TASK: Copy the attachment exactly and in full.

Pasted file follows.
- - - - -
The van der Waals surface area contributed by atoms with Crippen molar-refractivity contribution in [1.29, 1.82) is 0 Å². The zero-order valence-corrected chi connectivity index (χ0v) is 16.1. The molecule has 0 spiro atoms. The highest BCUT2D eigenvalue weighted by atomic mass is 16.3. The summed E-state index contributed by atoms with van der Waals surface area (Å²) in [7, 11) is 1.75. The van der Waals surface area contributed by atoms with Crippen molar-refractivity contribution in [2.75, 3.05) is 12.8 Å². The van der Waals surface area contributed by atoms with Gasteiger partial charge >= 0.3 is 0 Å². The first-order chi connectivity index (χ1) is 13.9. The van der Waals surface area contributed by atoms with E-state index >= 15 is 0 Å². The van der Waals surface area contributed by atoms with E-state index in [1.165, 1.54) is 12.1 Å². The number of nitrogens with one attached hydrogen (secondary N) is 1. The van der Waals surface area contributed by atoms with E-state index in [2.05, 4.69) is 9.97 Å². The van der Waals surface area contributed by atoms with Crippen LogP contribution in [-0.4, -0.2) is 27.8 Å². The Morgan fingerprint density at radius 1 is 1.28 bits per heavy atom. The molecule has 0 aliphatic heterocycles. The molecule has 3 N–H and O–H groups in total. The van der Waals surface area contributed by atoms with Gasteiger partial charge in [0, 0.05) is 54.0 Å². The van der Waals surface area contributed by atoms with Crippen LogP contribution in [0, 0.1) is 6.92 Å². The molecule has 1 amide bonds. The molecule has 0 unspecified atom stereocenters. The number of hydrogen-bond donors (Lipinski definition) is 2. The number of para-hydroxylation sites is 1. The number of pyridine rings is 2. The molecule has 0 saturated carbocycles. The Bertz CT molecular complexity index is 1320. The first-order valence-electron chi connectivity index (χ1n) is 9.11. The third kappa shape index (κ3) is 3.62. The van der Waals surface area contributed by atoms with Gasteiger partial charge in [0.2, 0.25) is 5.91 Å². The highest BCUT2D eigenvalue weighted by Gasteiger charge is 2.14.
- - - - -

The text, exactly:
The van der Waals surface area contributed by atoms with Crippen molar-refractivity contribution in [1.29, 1.82) is 0 Å². The zero-order valence-corrected chi connectivity index (χ0v) is 16.1. The molecule has 0 spiro atoms. The highest BCUT2D eigenvalue weighted by atomic mass is 16.3. The summed E-state index contributed by atoms with van der Waals surface area (Å²) in [7, 11) is 1.75. The van der Waals surface area contributed by atoms with Crippen molar-refractivity contribution in [2.75, 3.05) is 12.8 Å². The van der Waals surface area contributed by atoms with Gasteiger partial charge >= 0.3 is 0 Å². The first-order chi connectivity index (χ1) is 13.9. The van der Waals surface area contributed by atoms with E-state index >= 15 is 0 Å². The van der Waals surface area contributed by atoms with E-state index in [1.165, 1.54) is 12.1 Å². The number of nitrogens with one attached hydrogen (secondary N) is 1. The van der Waals surface area contributed by atoms with E-state index in [2.05, 4.69) is 9.97 Å². The van der Waals surface area contributed by atoms with Crippen LogP contribution in [-0.4, -0.2) is 27.8 Å². The Morgan fingerprint density at radius 1 is 1.28 bits per heavy atom. The molecule has 0 aliphatic heterocycles. The molecule has 3 N–H and O–H groups in total. The van der Waals surface area contributed by atoms with Gasteiger partial charge in [0, 0.05) is 54.0 Å². The van der Waals surface area contributed by atoms with Crippen LogP contribution in [0, 0.1) is 6.92 Å². The molecule has 1 amide bonds. The molecule has 0 unspecified atom stereocenters. The number of hydrogen-bond donors (Lipinski definition) is 2. The number of para-hydroxylation sites is 1. The number of pyridine rings is 2. The molecule has 0 saturated carbocycles. The Bertz CT molecular complexity index is 1320. The first-order valence-electron chi connectivity index (χ1n) is 9.11. The third kappa shape index (κ3) is 3.62. The van der Waals surface area contributed by atoms with Gasteiger partial charge in [0.2, 0.25) is 5.91 Å². The highest BCUT2D eigenvalue weighted by Gasteiger charge is 2.14.